A French apple brandy produced in a delimited zone in the province of Normandy, just west of Paris. It has a dry, fruity taste.
Slightly burnt sugar used for the colouring of spirits and some wines.
A process where the grapes ferment internally, maximizing the fruitiness, minimizing the tannins. In Beaujolais this style of fermentation defines the wines. It is being used much more in warmer climates to bring out greater fruitiness and less tannins.
Yeast is added to the finished beer while the beer is still in the casks in order to produce the carbonation. In the past beer would go to market with the casks still 'working'.
The official Spanish term for sparkling wine made by méthode champenoise.
French term for the variety of grape, for example, Pinot Noir or Chardonnay.
Authentic chablis is a dry white wine from the vineyards around the town of the same name in the Burgundy region of France. However, in other parts of the world, the name has been borrowed to mean a dry white wine of uncertain provenance.
The addition of sugar to a must before fermentation in order to increase the alcohol content of the finished wine. The amount of sugar added to any must is strictly regulated in most areas and is even outlawed in many regions.
The French chemist who invented the bulk sparkling wine process.
A beverage made from the fermented juice of crushed apples.
The word universally used for red Bordeaux. Its origins hark back to the English corruption of the French word "clairet" meaning a light red wine.
Central and original area of an Italian DOC, indicating where the best wines have always come from.
Another name for the continuous still. Name derived from Aeneas Coffey who, in 1830, perfected Robert Stein's original design.
A fast method for adding botanicals to gin and liqueurs. It uses the process of maceration.
Another name for the continuous still based on appearances. In comparison to the shorter pot still, the continuous still is a taller column.
The name of the process for adding more that one flavouring ingredient, additional sweetners or colour to a liqueur. It entails a strict adherence to the recipe (it is quite a delicate operation) which states the sequence and amount of flavourings to be added.
These are fusel oils, acids, esters and other compounds that contribute to the flavour, aroma and over quality of a alcoholic beverage. They are produced during fermentation and continue to be more pronounced when distilled.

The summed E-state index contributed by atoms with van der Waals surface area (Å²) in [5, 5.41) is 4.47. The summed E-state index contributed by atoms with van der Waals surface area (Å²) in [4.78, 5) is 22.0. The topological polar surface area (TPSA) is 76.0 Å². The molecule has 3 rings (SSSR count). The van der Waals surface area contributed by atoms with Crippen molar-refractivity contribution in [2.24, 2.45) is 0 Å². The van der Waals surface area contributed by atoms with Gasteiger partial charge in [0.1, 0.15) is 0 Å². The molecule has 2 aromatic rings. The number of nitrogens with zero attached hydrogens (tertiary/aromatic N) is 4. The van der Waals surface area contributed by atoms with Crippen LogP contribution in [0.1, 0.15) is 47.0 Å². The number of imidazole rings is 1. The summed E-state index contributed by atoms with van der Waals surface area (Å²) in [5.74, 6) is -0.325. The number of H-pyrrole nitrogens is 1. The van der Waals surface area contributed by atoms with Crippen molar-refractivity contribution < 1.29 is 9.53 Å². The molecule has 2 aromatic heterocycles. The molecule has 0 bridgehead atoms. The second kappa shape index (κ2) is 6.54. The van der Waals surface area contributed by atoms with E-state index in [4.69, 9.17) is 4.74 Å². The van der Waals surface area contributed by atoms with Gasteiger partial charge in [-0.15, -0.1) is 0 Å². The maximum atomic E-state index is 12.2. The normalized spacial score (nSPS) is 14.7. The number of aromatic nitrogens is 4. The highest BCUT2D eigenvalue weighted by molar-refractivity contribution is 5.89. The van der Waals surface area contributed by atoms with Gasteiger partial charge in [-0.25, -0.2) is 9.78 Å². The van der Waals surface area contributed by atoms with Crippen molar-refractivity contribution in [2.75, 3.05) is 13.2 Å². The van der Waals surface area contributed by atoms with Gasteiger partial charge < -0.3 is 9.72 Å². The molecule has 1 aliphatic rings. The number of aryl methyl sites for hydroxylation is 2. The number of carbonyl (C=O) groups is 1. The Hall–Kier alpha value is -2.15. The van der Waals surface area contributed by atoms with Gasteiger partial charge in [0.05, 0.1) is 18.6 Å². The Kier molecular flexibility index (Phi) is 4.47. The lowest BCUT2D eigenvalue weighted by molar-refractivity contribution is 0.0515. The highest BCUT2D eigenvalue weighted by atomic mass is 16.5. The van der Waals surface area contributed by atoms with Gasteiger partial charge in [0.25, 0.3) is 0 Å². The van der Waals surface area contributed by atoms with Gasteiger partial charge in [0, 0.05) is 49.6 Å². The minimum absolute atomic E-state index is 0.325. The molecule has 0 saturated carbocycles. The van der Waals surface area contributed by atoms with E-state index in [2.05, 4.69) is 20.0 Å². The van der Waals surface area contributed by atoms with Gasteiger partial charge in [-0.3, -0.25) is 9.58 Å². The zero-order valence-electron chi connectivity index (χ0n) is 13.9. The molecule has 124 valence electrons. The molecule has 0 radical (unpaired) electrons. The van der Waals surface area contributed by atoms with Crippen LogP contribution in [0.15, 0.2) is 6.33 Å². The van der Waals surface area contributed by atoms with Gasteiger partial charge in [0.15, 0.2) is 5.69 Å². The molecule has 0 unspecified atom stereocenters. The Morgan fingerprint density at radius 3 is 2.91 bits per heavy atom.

Also known as the Coffey, Column or Patent still. Distilling apparatus consisting of two columns (the rectifier and the analyzer), which allows spirits to be made by a continuous process, allowing for large-scale production of grain whiskys.
Light, carbonated, low-alcohol fruit beverages having a variety of spirit (rum, tequila, vodka) or wine bases.
Another name for "liqueur". A sweetened alcoholic beverage made by mixing or redistilling spirits with various flavourings and colours.
The traditional stopper of a wine bottle. It comes from the bark of the cork oak treee. The significant characteristic of the cork is its resistance to humidity and its ability to prevent air from entering a bottle, while allowing the wine to breathe and mature in the bottle.
The description for a wine that has developed off aromas and flavours due to contact with a number of chemical compounds in the cork. The worst offender is 2,4,6 trichloroanisole (TCA). Corky is probably a more accurate term to use.
French term for a slope, or hillside, covered with vines.
The dropping of unpollinated (or poorly pollinated) flowers, or partially developed berries. Usually the result of a wet spring. May lead to 'millerandage'.
Sweetened oloroso sherry.
French term for 'creaming'. Used to designate white wines that are less sparkling than a 'mousseux' and more sparkling than 'petillant'. Also an appellation for high quality Champagne-method sparkling wines from Alsace, the Loire, Bourgogne and Limoux.
The 'nursery' in the sherry maturation process. Describes the first state of a sherry solera, where the youngest wine is beginning to age.
French term for 'growth'. Usually indicates a vineyard of particular quality and status. Sometimes prefaced by 'Grand' or 'Premier'. Found in Burgundy, Bordeaux, Beaujolais and Alsace.
Translates literally as 'classed growth' and refers to the 1855 classification of the Médoc wines (along with the sweet whites of Sauternes/Barsac and one Graves property) of Bordeaux. These classed growths can command considerable premiums in price.
A French term derived from 'cuve' (a french wine vat), and designating the contents of a vat, or all the wine produced at a winery under similar conditions. In Champagne, it refers more to the house style.